Marching for Motherhood

Motherhood is in the air this week.

Today is the Day of Protection of the Unborn in the Church; the day of protection for motherhood. Last week was the Women’s March on Washington, where discussion of motherhood was notably absent from the official statement, though many mothers and children marched. And later this week is the March for Life where motherhood and missed motherhood are at the center of discussion.

Much has been made of the lack of appreciation for masculine virtues in our time. That’s true. But maternal virtues are just as important to recognize and appreciate.

I can’t help but recognize and appreciate them: I live with a mother of nine.

April is in the most difficult phase of her motherhood. The “I only have little kids” phase was really hard, but she was younger then and that phase was quickly followed by the “I have big kids who help a lot with everything” phase. Now, she’s in a phase that big families eventually get to: the “I have little kids at home and my helpers are moving to college and getting married” phase. And that turns out to be the hardest of all.

So, to help her keep her chin up, her nine children and I decided to give her a book of memories for her December birthday. We collected photos and wrote down everyone’s favorite memories of mom. The memories were beautiful and hilarious, but as I organized them into a book I noticed they naturally fell into different categories.

The categories speak well of April, but also say something about motherhood in general: “Mom Spends Time With Us,” “Mom Teaches Us to Pray,” “Mom Knows How to Party,” “Mom Is Strong,” “Mom Is Funny,” “Mom Makes Things Special,” “Mom Is Incredibly Generous,” and my favorite: “Mom Makes You a Better Person.”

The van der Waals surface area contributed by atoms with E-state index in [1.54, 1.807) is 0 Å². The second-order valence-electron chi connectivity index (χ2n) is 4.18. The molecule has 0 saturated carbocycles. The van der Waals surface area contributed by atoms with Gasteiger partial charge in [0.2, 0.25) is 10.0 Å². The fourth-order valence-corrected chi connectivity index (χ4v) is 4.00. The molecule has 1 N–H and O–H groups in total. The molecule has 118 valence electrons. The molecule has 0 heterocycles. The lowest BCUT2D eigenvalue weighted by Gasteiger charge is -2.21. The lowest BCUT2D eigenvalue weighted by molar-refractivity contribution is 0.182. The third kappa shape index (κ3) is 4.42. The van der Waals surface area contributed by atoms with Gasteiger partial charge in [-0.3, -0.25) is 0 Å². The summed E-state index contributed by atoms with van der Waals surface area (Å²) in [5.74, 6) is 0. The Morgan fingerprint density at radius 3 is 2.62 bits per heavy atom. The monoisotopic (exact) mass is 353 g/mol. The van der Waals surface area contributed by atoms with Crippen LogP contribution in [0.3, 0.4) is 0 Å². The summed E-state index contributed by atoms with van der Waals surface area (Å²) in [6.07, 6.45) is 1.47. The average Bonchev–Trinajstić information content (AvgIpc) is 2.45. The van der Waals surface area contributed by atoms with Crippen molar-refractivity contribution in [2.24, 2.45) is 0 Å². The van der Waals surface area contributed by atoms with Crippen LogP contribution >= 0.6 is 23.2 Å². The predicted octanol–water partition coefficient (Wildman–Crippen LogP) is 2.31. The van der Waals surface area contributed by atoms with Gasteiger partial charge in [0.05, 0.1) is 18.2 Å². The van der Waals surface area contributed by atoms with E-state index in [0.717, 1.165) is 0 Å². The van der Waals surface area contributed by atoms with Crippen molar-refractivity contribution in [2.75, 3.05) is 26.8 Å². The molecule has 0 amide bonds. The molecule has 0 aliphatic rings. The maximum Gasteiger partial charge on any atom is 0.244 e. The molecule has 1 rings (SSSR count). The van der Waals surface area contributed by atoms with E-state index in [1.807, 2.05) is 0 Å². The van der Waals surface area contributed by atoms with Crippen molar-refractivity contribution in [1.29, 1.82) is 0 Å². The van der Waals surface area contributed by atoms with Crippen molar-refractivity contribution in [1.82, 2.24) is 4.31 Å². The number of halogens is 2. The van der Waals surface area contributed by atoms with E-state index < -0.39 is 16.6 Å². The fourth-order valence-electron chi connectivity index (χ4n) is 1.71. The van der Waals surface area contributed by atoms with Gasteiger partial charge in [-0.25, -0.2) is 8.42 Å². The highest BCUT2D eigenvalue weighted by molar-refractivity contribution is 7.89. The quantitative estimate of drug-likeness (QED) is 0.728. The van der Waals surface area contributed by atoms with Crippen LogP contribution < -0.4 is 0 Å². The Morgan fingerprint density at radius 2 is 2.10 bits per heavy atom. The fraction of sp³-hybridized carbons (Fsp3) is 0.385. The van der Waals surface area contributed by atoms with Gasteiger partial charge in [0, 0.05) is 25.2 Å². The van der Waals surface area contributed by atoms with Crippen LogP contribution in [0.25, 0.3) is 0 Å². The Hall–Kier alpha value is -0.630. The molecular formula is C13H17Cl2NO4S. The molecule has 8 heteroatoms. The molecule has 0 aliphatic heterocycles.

Isn’t that what all mothers do? And isn’t that what is best about women? April says all women are called to motherhood, it’s just that some are blessed with children.

I don’t know if that sounds demeaning or not. I know it shouldn’t. She is paraphrasing John Paul II (see No. 21 here). We have probably grown used to thinking of the adjective “maternal” in terms of its weaknesses instead of its strengths. In her book Momnipotent, Danielle Bean lists the connections between both.

Like her, I can praise the maternal strength of empathy, without in any way meaning the weakness of letting emotions rule. I can praise the maternal strength of women’s high ideals without meaning the weakness of becoming demanding or nagging.

Women can be nurturing without being smothering; women can be multitaskers without being meddlers; women can be especially attuned to injustice without being “score-keepers.”

Throughout my professional life, I have certainly found that to be the case. My first editor at a secular publication was a woman, and my editors at the National Catholic Register and Aleteia are women now. I think it is true that women have transformed the workplace, and business relationships, into something more human and humane, precisely because of the virtues that it should be no slight to call “maternal.”

And vice versa.

Not only has femininity given us better workers; working moms have given us some of the most consequential Catholics of our day. The great figures of the 20th-century Church were raised by working moms: John Paul’s mom was a schoolteacher; Cardinal Ratzinger’s mom was a baker; St. Thérèse’s mom was a lacemaker, and Fulton Sheen’s mom was a farm mom — just like Padre Pio’s and St. John XXIII’s.

So, in this consequential week of focus on women, I praise motherhood and maternal virtues.

I praise the women in my workplace who help me – or force me against my will – to make everything more welcoming, warm and humane, and therefore more productive and effective.

But most of all I praise the woman in my home who has spent herself making us all so much better than we ever could have been without her.

This post also appeared at Aleteia.

Photo: Lisa Redfern, Flickr Creative Commons.

Support the Gregorian Institute,  Benedictine College’s initiative to promote Catholic identity in public life by equipping leaders (the Gregorian speech digest), training leaders (the Gregorian Fellows), defending the faith (the Memorare Army for Religious Freedom), and celebrating Catholic identity (the Catholic Hall of Fame).

Tom Hoopes

Tom Hoopes

Tom Hoopes, author of The Rosary of Saint John Paul II and The Fatima Family Handbook, is writer in residence at Benedictine College in Kansas and hosts The Extraordinary Story podcast about the life of Christ. A former reporter in the Washington, D.C., area, he served as press secretary of the U.S. House Ways & Means Committee Chairman and spent 10 years as executive editor of the National Catholic Register newspaper and Faith & Family magazine. His work frequently appears in Catholic publications such as Aleteia.org and the Register. He and his wife, April, have nine children and live in Atchison, Kansas.